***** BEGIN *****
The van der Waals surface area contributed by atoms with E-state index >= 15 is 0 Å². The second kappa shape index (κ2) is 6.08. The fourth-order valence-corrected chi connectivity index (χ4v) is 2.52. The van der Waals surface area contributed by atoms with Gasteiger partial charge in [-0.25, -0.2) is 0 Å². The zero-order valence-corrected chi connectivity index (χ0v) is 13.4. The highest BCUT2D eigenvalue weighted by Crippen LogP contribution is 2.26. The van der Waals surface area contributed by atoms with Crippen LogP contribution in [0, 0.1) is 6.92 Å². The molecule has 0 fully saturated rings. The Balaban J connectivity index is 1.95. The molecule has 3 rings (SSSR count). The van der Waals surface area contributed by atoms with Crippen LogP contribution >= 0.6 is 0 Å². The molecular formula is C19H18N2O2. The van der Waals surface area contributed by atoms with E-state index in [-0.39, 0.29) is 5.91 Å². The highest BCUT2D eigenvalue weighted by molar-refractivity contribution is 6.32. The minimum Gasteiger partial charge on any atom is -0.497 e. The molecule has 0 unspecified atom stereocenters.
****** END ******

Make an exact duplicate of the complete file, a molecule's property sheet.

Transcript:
The van der Waals surface area contributed by atoms with E-state index >= 15 is 0 Å². The second kappa shape index (κ2) is 6.08. The fourth-order valence-corrected chi connectivity index (χ4v) is 2.52. The van der Waals surface area contributed by atoms with Gasteiger partial charge in [-0.25, -0.2) is 0 Å². The zero-order valence-corrected chi connectivity index (χ0v) is 13.4. The highest BCUT2D eigenvalue weighted by Crippen LogP contribution is 2.26. The van der Waals surface area contributed by atoms with Crippen LogP contribution in [0, 0.1) is 6.92 Å². The molecule has 0 fully saturated rings. The Balaban J connectivity index is 1.95. The molecule has 3 rings (SSSR count). The van der Waals surface area contributed by atoms with Crippen LogP contribution >= 0.6 is 0 Å². The molecular formula is C19H18N2O2. The van der Waals surface area contributed by atoms with E-state index in [-0.39, 0.29) is 5.91 Å². The highest BCUT2D eigenvalue weighted by molar-refractivity contribution is 6.32. The minimum Gasteiger partial charge on any atom is -0.497 e. The molecule has 0 unspecified atom stereocenters.